The best fresh fruit on sale in September.
September: It’s not surprising that September is a great month for fruit, but it may be a surprise that it is citrus, grapes, plums and figs that stand out as at their best rather newly harvested apples and pears. Time in the season matters with all fruit but the late season is often particularly good as the long summer exposure develops depth and complexity of flavour and enhanced sweetness. Late South African Navels and mandarins, grapes from Spain, Bursa figs from Turkey and home-grown plums such as Haganta are a case in point.
Read on for hints and tips on your favourite fruit for September:
The choice of apples in September changes subtly to include early varieties or those with short storage lives from the new European harvest such as D’Estivale, Worcester, Early Windsor, Laxton’s Superb and Zari. There are many other varieties being harvested, most of which will not appear in a supermarket, but provide rich pickings in green grocers, market stalls and farm shops. Before the end of the month, stores will have plenty of European Gala, Granny Smith and Golden Delicious, and the first arrivals of the new crop of Cox’s Orange Pippin.
Meanwhile, the later season varieties such as Braeburn, Pink Lady and Jazz will continue from the southern hemisphere.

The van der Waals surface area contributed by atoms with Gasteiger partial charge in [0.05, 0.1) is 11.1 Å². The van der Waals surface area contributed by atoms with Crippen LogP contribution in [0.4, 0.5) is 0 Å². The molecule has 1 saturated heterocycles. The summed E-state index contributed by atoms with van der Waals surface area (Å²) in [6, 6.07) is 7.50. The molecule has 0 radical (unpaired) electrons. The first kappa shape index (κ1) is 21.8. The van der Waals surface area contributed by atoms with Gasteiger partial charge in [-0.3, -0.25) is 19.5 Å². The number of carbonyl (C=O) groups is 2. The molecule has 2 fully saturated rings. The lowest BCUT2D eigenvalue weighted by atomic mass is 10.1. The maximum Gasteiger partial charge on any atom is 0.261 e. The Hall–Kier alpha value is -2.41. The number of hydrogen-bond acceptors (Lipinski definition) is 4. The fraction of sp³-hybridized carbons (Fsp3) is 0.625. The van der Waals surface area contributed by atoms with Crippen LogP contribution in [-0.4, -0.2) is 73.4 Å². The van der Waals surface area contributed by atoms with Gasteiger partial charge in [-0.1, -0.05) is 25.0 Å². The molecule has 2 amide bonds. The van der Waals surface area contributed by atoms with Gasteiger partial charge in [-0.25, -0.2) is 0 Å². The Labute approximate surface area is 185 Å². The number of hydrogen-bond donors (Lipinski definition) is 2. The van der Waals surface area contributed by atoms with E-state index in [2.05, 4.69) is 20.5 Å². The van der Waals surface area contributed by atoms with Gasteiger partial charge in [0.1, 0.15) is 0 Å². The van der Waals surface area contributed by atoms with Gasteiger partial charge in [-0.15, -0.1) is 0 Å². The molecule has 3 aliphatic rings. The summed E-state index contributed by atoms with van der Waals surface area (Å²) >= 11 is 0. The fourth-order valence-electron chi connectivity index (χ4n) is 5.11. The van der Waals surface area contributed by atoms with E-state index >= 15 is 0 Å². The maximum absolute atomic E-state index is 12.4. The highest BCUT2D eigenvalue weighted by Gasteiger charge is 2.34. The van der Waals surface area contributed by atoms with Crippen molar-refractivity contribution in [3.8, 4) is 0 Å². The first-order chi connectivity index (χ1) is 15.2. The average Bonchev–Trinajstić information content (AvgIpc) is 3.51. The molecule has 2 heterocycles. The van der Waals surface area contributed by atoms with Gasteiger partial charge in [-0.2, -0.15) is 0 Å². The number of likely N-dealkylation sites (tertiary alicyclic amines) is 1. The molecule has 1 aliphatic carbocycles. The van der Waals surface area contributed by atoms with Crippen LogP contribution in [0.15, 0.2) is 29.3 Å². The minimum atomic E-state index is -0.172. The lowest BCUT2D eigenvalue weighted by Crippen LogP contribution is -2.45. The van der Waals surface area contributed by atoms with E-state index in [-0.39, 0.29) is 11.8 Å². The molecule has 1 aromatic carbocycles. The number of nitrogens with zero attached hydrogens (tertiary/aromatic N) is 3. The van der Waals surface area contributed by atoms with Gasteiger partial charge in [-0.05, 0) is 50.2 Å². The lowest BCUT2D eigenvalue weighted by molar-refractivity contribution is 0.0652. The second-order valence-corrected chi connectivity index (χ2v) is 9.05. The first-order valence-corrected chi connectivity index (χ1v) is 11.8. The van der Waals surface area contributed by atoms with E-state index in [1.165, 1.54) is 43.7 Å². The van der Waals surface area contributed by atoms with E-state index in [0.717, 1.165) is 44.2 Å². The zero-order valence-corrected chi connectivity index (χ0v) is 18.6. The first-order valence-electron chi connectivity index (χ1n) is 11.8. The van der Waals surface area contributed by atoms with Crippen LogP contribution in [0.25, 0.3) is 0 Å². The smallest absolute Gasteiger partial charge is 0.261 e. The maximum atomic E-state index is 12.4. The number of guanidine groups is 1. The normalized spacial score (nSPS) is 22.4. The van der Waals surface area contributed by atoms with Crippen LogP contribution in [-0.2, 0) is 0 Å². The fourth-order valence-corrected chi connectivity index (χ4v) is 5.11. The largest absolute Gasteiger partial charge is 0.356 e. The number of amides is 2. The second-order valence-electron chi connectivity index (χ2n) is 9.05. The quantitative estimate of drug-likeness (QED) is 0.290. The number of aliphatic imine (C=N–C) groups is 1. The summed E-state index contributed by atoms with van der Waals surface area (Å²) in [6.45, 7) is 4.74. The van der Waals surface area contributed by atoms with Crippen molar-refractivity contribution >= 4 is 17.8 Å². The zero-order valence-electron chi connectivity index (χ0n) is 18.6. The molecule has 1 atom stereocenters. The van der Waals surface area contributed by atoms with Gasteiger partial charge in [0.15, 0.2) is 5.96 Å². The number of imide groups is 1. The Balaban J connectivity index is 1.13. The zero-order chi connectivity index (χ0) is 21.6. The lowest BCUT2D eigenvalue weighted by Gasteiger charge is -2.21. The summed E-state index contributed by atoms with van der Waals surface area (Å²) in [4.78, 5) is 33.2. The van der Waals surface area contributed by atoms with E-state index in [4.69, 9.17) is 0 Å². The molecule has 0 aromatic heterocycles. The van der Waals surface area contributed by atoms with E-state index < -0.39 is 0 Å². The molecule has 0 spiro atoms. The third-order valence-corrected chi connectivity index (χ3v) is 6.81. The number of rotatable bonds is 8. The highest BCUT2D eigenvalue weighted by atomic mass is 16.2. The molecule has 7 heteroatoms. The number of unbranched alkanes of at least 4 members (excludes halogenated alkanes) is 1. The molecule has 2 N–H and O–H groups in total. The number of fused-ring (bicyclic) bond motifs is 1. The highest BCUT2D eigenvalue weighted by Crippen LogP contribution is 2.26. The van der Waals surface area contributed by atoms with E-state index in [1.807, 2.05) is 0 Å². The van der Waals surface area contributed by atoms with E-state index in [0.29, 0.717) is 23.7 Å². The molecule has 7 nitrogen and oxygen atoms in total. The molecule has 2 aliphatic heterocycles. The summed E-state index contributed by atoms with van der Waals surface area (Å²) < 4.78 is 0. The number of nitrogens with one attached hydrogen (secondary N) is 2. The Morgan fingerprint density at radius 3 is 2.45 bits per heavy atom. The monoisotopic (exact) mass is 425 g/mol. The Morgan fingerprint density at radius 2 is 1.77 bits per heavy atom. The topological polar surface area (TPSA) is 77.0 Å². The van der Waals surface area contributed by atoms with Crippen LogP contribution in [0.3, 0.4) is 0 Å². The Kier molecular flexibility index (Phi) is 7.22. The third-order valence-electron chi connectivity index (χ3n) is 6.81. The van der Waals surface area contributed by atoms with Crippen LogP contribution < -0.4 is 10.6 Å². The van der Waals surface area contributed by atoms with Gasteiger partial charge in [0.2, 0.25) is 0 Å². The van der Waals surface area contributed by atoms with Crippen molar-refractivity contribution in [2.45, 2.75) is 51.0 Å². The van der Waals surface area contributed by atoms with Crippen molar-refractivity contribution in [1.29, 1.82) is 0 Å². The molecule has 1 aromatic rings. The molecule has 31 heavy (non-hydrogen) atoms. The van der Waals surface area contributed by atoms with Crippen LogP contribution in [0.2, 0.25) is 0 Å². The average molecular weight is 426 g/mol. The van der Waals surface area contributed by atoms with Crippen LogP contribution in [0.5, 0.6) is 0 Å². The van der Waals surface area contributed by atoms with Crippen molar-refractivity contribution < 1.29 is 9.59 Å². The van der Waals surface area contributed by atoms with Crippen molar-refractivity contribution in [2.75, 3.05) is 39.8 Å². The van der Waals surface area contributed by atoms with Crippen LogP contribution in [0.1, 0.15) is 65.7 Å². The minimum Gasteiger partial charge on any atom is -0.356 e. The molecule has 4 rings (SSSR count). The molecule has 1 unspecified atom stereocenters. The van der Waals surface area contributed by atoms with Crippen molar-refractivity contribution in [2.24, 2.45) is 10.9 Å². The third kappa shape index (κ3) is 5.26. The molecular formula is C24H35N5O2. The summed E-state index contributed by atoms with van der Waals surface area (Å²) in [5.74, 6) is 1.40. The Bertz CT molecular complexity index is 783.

Of cooking apples, Bramley’s, which are sold from storage through out the year, will suddenly become fresh and solid green as the new harvest is utilised.
September is very much the tail-end of the apricot season from UK and Spain, which means quality will be variable.
All supermarkets continue to sell Hass avocados from Peru with additional supply from Columbia and South Africa. Quality remains very good. The green-skinned South African Fuerte is also still available in independent stores and, occasionally, Waitrose.
UK growers have become adept at extending the seasons of berry fruit, and blackberries are no exception. The big, sweet Driscoll Victoria and more tangy traditional varieties, such as Loch Tay and Lochness, will continue.
September is also the month for wild blackberrying, with country lanes and hedgerows providing a bountiful treat of delicious fruit, quite different from the domesticated varieties.
European blueberries are excellent quality and still plentiful in September. There are subtle shifts in varieties and origins as the late season fruit is harvested. For example, South Africa and Peru come back as a source for UK, and late varieties such as Brigitta, Liberty and Last Call become widely sold. UK, Poland, Germany and Holland continue to supply, but fresh, new season blueberries from South Africa and Peru may be more compelling.